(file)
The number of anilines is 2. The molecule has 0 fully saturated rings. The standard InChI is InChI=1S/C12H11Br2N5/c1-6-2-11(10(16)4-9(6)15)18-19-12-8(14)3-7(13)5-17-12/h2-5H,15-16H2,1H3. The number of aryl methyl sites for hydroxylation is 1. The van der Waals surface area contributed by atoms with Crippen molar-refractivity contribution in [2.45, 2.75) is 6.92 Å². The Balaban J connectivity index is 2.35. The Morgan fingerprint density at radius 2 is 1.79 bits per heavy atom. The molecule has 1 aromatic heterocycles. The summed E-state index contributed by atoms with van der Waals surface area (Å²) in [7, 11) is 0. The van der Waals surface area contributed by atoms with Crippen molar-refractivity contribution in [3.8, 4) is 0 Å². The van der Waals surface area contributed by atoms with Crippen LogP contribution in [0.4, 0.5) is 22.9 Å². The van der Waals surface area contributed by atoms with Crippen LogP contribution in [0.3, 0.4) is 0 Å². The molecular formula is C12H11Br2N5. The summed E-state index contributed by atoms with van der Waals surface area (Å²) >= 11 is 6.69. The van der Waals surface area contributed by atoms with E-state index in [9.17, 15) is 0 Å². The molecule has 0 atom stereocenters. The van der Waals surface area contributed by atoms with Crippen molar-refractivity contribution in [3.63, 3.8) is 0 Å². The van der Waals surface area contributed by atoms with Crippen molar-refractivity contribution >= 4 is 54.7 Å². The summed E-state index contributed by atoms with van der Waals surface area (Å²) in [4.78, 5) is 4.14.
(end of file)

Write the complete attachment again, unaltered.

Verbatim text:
The number of anilines is 2. The molecule has 0 fully saturated rings. The standard InChI is InChI=1S/C12H11Br2N5/c1-6-2-11(10(16)4-9(6)15)18-19-12-8(14)3-7(13)5-17-12/h2-5H,15-16H2,1H3. The number of aryl methyl sites for hydroxylation is 1. The van der Waals surface area contributed by atoms with Crippen molar-refractivity contribution in [2.45, 2.75) is 6.92 Å². The Balaban J connectivity index is 2.35. The Morgan fingerprint density at radius 2 is 1.79 bits per heavy atom. The molecule has 1 aromatic heterocycles. The summed E-state index contributed by atoms with van der Waals surface area (Å²) in [7, 11) is 0. The van der Waals surface area contributed by atoms with Crippen molar-refractivity contribution in [3.8, 4) is 0 Å². The van der Waals surface area contributed by atoms with Crippen LogP contribution in [0.4, 0.5) is 22.9 Å². The van der Waals surface area contributed by atoms with Crippen LogP contribution in [0.3, 0.4) is 0 Å². The molecular formula is C12H11Br2N5. The summed E-state index contributed by atoms with van der Waals surface area (Å²) >= 11 is 6.69. The van der Waals surface area contributed by atoms with E-state index in [9.17, 15) is 0 Å². The molecule has 0 atom stereocenters. The van der Waals surface area contributed by atoms with Crippen molar-refractivity contribution in [3.63, 3.8) is 0 Å². The van der Waals surface area contributed by atoms with Crippen molar-refractivity contribution >= 4 is 54.7 Å². The summed E-state index contributed by atoms with van der Waals surface area (Å²) in [4.78, 5) is 4.14.